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What do you think is important to have in a family home with young children? Share with us below.

The Greater Toronto Builders team has a network of professionals to take care of your project from concept to completion. Contact us today hear more about how our project design consultants can help you or to book a free consultation contact us at 647 35 BUILD or email us at hello@greatertorontobuilders.com

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Image Sources:

Feature Image http://www.sceltas.com/blog/home-expansion-new-porch-mudroom/

Built In Cabinetry & Smart Storage

  • https://www.pinterest.com/explore/tv-wall-units/
  • http://www.bedroomdsgn.xyz/bedroom-wardrobes-fitted/

Mud-Free Mudrooms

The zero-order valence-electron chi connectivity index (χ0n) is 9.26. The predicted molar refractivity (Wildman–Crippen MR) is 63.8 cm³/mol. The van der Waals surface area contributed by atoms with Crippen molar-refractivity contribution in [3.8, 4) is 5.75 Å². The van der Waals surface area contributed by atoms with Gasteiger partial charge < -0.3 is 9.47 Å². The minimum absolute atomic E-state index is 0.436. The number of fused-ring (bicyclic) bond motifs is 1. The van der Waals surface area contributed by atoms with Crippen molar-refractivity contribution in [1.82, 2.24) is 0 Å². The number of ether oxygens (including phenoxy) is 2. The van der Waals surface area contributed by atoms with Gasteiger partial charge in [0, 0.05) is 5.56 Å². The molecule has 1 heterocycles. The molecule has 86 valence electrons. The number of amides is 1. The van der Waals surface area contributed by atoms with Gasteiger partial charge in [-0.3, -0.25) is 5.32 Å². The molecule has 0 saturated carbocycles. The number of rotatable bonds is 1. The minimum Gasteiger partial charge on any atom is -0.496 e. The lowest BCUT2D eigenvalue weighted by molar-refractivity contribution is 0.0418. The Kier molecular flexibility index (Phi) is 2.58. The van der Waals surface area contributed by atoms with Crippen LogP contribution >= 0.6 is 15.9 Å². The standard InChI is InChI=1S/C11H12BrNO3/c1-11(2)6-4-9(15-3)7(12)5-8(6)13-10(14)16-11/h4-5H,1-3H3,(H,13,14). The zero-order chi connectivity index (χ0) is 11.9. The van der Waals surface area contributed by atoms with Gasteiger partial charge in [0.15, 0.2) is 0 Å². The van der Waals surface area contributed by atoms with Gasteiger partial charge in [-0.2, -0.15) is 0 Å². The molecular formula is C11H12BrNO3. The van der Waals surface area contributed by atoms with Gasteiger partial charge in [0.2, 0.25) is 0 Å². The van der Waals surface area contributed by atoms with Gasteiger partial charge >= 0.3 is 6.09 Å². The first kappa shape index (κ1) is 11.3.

• http://www.hgtv.com/remodel/interior-remodel/mudrooms-inside-vs-outside

Clean Lines over Frills

  • http://www.dallasfurniture.com/products_categories/sofa/?posts_per_page=all
  • http://photos.hgtv.com/photos/leather-ottoman-coffee-table-

Patterns & Darker Hues

  • https://www.pinterest.com/pin/163114817727296031/
  • http://evenflowdave.com/fashionable-dining-room-chair-seat-covers/patterned-dining-room-chair-seat-covers/

Abuse-Proof Materials

  • http://www.houzz.com/photos/1154914/Porcelain-plank-wood-look-tile-installations-Tampa-Florida-tampa
  • https://www.blindsmax.com/blog/5-reasons-wood-window-blinds-are-so-worth-it/

Create Family Space

  • http://www.utahguildhall.com/creating-reading-nook-home/